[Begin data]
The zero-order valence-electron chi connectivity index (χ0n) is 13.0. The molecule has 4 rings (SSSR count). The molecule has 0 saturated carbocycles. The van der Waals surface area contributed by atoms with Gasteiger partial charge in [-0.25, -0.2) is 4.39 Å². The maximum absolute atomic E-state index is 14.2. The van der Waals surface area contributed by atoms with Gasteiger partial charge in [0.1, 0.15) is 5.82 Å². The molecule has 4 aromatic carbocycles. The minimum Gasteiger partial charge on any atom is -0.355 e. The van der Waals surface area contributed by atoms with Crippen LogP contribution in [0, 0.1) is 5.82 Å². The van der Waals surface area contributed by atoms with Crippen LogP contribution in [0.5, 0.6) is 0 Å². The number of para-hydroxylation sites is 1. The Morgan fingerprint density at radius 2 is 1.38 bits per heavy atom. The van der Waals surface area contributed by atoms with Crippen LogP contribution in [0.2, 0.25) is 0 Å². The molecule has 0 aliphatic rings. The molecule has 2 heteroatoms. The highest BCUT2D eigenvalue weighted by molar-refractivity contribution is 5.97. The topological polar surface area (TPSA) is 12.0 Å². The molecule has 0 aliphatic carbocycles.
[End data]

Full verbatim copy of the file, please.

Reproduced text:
The zero-order valence-electron chi connectivity index (χ0n) is 13.0. The molecule has 4 rings (SSSR count). The molecule has 0 saturated carbocycles. The van der Waals surface area contributed by atoms with Gasteiger partial charge in [-0.25, -0.2) is 4.39 Å². The maximum absolute atomic E-state index is 14.2. The van der Waals surface area contributed by atoms with Gasteiger partial charge in [0.1, 0.15) is 5.82 Å². The molecule has 4 aromatic carbocycles. The minimum Gasteiger partial charge on any atom is -0.355 e. The van der Waals surface area contributed by atoms with Crippen LogP contribution in [0, 0.1) is 5.82 Å². The van der Waals surface area contributed by atoms with Crippen LogP contribution in [0.5, 0.6) is 0 Å². The number of para-hydroxylation sites is 1. The Morgan fingerprint density at radius 2 is 1.38 bits per heavy atom. The van der Waals surface area contributed by atoms with Crippen LogP contribution in [0.2, 0.25) is 0 Å². The molecule has 0 aliphatic rings. The molecule has 2 heteroatoms. The highest BCUT2D eigenvalue weighted by molar-refractivity contribution is 5.97. The topological polar surface area (TPSA) is 12.0 Å². The molecule has 0 aliphatic carbocycles.